By design, our immigration law ignores the most common reason for migration: seeking better economic opportunities. We have 11 million illegal immigrants because they have jobs here. It benefits them and their American employers. Purposely, our immigration law makes it cumbersome for an American employer to hire a foreigner. Neither illegal immigrants nor their employers are interested in following the law. Politico illustrates it in the article about the failure of E-Verify. Politicians have delusions they can create and enforce a law that runs counter to the interests of the people it pertains to.

Image by Gordon Johnson from Pixabay

Interestingly, I heard about a business that needed to fire some workers because of COVID-19. It ran E-Verify because it perfectly knew who would not pass. Politicians likely marked it as one more business following the law.

We often hear stories of aspiring immigrants struggling with the nonsense of our immigration policy. An immigrant visa officer also writes about them at Politico. For example, a grandmother who wants to spend a year or two with her American grandchildren may find it difficult to get a tourist visa but may obtain an immigration visa even though she does not need one.

The solution is not to establish a special category of visas for grandparents. The answer is to ditch the hubris in our immigration policy. We need a prudent recognition that we cannot shape human migration to satisfy our political whims. Grandparents are not the biggest problem. We may ask them for proof of health insurance, but otherwise, let them stay as long as they wish.

The biggest problem lies with accepting that immigration restrictions cannot protect American jobs. It is as easy as shielding Americans from their vices during Prohibition. If Mr. Smith prefers to hire Mr. Gonzalez from abroad instead of Mr. Jones living down the street, there is a reason for that. If the government proves effective in stopping Mr. Smith from hiring a foreigner, Mr. Jones likely will not get the job offered to Mr. Gonzalez. That job will go abroad, or Mr. Smith will scale down or move out of town. Mr. Jones will be left competing for the few jobs that cannot go away, at Walmart, McDonald’s, and the like. If Mr. Smith can get foreign workers, his business will expand, needing more local employees too. The community will grow, opening more job opportunities for Mr. Jones.

Mr. Gonzalez needs a job; he cares less about his immigration status. He wants a visa to work in the United States. If Mr. Gonzalez is disappointed with America, he may go back home after a few months or a few years, knowing that he could try again later. In the meantime, he may take English classes to improve his chances next time. If, after some time – let us say, five years of work in the United States – Mr. Gonzalez wants to make it permanent, getting a green card should be a formality. That is all that is needed to end the border crisis.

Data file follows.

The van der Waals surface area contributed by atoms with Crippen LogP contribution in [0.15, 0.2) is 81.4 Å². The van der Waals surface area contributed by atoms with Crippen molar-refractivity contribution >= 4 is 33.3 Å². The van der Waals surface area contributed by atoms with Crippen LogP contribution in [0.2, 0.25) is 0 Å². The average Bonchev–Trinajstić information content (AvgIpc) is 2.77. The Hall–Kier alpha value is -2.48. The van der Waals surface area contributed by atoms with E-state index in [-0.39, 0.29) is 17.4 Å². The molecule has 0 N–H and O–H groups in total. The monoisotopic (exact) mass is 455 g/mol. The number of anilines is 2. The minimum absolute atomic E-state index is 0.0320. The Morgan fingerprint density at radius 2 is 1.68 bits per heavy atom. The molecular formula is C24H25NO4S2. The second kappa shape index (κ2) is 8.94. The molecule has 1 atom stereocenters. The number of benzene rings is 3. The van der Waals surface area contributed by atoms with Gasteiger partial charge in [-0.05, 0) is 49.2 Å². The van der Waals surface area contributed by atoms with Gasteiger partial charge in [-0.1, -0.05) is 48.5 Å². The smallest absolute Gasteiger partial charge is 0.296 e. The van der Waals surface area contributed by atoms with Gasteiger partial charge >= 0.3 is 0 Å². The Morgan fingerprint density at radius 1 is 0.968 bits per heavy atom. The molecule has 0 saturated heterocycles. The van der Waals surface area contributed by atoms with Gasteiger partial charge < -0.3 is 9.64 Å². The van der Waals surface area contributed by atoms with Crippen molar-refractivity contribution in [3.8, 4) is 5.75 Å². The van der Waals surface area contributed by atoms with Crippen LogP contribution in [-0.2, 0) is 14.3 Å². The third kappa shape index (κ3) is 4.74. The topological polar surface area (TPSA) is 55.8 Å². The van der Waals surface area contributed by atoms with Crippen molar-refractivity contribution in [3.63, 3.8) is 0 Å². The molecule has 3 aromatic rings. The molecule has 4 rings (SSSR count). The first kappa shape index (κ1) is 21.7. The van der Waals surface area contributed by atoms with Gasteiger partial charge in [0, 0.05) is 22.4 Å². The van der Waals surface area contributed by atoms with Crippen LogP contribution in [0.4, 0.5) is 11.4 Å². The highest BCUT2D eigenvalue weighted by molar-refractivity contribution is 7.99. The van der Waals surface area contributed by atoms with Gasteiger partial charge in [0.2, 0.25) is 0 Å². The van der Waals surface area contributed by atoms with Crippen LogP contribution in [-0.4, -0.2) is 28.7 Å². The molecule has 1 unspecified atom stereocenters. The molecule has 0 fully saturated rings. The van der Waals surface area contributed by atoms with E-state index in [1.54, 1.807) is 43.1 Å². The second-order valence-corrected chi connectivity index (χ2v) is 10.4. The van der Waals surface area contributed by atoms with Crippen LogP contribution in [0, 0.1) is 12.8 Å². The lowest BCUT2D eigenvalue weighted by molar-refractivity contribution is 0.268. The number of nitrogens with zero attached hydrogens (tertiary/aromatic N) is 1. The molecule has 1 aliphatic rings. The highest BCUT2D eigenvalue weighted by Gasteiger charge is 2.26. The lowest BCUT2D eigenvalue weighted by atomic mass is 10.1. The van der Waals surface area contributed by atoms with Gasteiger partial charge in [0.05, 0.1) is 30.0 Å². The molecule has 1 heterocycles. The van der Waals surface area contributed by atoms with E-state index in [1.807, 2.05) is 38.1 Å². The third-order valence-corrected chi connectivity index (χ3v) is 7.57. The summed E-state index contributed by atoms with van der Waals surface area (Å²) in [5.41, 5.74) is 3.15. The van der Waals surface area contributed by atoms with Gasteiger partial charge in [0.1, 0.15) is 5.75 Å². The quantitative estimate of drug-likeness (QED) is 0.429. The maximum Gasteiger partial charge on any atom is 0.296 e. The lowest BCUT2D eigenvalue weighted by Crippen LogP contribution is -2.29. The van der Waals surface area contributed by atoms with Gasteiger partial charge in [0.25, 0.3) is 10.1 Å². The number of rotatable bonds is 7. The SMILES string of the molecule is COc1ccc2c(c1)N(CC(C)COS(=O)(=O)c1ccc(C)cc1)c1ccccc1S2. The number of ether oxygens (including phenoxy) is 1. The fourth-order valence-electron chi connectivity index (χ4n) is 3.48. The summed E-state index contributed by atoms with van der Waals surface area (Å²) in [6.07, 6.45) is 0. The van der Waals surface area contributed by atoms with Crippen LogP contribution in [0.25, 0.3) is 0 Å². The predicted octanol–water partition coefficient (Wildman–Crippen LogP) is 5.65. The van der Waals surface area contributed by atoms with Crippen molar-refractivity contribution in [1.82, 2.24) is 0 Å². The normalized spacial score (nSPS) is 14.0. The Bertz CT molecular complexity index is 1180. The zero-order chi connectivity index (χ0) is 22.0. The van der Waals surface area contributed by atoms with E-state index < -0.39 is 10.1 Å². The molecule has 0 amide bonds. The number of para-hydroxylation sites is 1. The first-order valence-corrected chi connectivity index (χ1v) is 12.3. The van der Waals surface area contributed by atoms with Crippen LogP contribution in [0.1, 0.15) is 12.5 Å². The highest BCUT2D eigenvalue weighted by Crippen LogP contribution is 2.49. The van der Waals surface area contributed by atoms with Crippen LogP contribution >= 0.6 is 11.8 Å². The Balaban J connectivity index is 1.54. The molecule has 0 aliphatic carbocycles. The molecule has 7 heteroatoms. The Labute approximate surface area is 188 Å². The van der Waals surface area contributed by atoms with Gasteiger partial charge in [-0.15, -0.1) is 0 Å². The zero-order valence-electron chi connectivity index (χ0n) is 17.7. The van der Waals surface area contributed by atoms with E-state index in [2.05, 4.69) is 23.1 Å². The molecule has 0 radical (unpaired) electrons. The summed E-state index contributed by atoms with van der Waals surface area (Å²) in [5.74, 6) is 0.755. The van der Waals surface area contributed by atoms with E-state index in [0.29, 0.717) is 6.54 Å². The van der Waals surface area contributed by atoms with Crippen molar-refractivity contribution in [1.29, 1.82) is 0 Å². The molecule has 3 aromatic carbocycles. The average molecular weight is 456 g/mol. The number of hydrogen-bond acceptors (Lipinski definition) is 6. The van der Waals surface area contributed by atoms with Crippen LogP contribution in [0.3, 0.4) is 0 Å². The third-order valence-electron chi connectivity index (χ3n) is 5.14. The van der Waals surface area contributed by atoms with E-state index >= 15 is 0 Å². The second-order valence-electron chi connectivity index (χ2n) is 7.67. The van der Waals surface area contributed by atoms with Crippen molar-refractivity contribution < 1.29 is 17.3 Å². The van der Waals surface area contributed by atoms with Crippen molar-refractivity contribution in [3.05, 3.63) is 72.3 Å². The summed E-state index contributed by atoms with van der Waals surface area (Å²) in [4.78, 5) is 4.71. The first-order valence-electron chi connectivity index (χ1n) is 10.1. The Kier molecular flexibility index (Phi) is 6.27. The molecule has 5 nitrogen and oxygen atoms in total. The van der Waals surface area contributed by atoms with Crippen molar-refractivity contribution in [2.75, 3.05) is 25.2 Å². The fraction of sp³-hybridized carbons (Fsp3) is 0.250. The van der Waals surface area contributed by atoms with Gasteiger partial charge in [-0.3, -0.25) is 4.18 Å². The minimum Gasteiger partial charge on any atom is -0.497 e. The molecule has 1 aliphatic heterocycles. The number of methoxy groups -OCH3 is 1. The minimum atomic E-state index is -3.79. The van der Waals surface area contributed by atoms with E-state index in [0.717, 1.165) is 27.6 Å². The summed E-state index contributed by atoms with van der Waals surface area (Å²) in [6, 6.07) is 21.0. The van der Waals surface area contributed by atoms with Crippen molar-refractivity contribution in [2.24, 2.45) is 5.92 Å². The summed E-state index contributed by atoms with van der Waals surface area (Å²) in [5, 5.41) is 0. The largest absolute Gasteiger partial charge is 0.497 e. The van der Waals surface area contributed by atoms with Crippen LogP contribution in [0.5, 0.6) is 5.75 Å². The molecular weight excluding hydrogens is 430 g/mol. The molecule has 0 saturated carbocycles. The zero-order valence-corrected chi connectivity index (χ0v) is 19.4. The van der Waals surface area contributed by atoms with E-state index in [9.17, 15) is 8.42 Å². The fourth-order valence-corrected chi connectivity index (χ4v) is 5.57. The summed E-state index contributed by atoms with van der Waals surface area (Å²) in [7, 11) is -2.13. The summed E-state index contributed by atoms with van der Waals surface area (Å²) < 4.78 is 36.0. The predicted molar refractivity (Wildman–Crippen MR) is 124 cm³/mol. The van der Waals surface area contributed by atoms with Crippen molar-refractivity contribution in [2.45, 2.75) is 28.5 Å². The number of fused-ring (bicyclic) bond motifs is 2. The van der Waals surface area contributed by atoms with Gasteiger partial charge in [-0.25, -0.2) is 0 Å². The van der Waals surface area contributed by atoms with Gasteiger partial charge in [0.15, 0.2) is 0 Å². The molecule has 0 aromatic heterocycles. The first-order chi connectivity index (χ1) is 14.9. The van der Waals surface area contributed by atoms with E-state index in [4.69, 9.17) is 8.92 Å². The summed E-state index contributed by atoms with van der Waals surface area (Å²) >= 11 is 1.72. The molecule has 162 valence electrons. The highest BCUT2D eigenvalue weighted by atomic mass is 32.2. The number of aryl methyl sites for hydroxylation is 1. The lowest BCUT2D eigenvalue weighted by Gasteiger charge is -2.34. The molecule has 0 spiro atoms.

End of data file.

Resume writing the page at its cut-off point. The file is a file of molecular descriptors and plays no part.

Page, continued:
We should throw our current immigration policy into the dustbin of history, where it belongs. It helped us as much in managing immigration as Prohibition helped us in curbing alcoholism. It is high time for politicians to have the imagination, courage, and humility to declare that we are ready to accept more foreign workers. Then we could tell people crossing the border illegally today that within the next few months, there would be formal channels to apply for jobs in the United States. People now in the detention centers could be informed that their chance to find a job by staying there would be no better than if they return home. After that announcement, people crossing the border should be advised to go back home and apply for a job there.

Within a few days, we can resolve forever our antagonizing border problem. We just need less hubris and a little humility. Why is something so easy, so hard to do?

About me

I was born in 1951 in Gdansk, Poland.
Since my high school years, I have interest in politics and love for writing. During my college years, I started writing to student papers and soon became freelance author to major Polish political magazines.

In 1980 I wrote a book “Czy w Polsce może być lepiej?” (“Could it be better in Poland?” – this book is available only in Polish) analyzing major problems in Poland at the time and outlining possible solutions.

I was among those Polish political writers who by their writings contributed to the peaceful system transformation that finally took place in 1989. Since 1985, I live in the Chicago area. I went through the hard times typical of many immigrants. Working in service business, I have seen the best and the worst places, I met the poorest and the richest. I have seen and experienced America not known to most of politicians, business people, and other political writers. For eleven years, I ran my own company. Presently, I am an independent consultant.

My political writing comes out of necessity. I write when I see that the prevailing voices on the political arena are misleading or erroneous. Abstract mathematics and control theory (of complex technological processes) strongly influenced my understanding of social phenomena. In the past, my opponents rebuked my mathematical mind as cold, soulless, and inhuman. On a few occasions I was prized for my engineer’s precision and logic.

I have a master’s degree in electronic engineering with a specialization in mathematical machines from Politechnika Gdańska (Technical University of Gdansk).